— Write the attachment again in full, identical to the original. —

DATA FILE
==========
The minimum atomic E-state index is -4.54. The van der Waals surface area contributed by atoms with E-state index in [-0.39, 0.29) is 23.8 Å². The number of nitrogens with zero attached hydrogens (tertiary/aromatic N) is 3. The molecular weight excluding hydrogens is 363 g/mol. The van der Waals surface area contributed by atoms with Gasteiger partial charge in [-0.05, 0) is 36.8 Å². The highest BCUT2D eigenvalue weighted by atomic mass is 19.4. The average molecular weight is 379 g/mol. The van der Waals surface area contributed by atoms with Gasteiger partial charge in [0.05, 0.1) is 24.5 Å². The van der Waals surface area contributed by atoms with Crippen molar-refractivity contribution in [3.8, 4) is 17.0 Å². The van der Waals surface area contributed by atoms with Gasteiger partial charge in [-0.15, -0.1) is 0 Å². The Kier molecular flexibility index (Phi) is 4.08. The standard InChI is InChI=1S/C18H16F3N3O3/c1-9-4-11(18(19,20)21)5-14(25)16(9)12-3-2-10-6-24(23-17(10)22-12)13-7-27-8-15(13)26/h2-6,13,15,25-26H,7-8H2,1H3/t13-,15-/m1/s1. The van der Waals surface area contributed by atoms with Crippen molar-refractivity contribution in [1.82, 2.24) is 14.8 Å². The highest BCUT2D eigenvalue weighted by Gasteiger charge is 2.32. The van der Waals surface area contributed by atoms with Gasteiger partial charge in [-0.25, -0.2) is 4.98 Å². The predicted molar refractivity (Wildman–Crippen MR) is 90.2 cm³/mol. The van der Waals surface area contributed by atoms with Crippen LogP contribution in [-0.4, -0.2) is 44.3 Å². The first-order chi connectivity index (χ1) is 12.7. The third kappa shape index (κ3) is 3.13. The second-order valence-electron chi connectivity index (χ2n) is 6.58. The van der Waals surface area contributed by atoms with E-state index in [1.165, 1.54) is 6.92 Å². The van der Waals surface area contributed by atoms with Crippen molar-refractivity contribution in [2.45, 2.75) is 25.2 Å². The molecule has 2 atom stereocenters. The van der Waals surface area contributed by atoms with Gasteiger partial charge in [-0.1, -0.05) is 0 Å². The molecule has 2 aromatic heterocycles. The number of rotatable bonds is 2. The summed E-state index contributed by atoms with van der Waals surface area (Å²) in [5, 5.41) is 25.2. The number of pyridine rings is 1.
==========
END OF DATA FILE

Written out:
The minimum atomic E-state index is -4.54. The van der Waals surface area contributed by atoms with E-state index in [-0.39, 0.29) is 23.8 Å². The number of nitrogens with zero attached hydrogens (tertiary/aromatic N) is 3. The molecular weight excluding hydrogens is 363 g/mol. The van der Waals surface area contributed by atoms with Gasteiger partial charge in [-0.05, 0) is 36.8 Å². The highest BCUT2D eigenvalue weighted by atomic mass is 19.4. The average molecular weight is 379 g/mol. The van der Waals surface area contributed by atoms with Gasteiger partial charge in [0.05, 0.1) is 24.5 Å². The van der Waals surface area contributed by atoms with Crippen molar-refractivity contribution in [3.8, 4) is 17.0 Å². The van der Waals surface area contributed by atoms with Gasteiger partial charge in [-0.15, -0.1) is 0 Å². The Kier molecular flexibility index (Phi) is 4.08. The standard InChI is InChI=1S/C18H16F3N3O3/c1-9-4-11(18(19,20)21)5-14(25)16(9)12-3-2-10-6-24(23-17(10)22-12)13-7-27-8-15(13)26/h2-6,13,15,25-26H,7-8H2,1H3/t13-,15-/m1/s1. The van der Waals surface area contributed by atoms with Crippen molar-refractivity contribution in [1.82, 2.24) is 14.8 Å². The highest BCUT2D eigenvalue weighted by Gasteiger charge is 2.32. The van der Waals surface area contributed by atoms with Gasteiger partial charge in [-0.25, -0.2) is 4.98 Å². The predicted molar refractivity (Wildman–Crippen MR) is 90.2 cm³/mol. The van der Waals surface area contributed by atoms with Crippen LogP contribution in [-0.4, -0.2) is 44.3 Å². The first-order chi connectivity index (χ1) is 12.7. The third kappa shape index (κ3) is 3.13. The second-order valence-electron chi connectivity index (χ2n) is 6.58. The van der Waals surface area contributed by atoms with E-state index in [1.165, 1.54) is 6.92 Å². The van der Waals surface area contributed by atoms with Crippen molar-refractivity contribution in [2.45, 2.75) is 25.2 Å². The molecule has 2 atom stereocenters. The van der Waals surface area contributed by atoms with Gasteiger partial charge in [-0.1, -0.05) is 0 Å². The molecule has 2 aromatic heterocycles. The number of rotatable bonds is 2. The summed E-state index contributed by atoms with van der Waals surface area (Å²) in [5, 5.41) is 25.2. The number of pyridine rings is 1.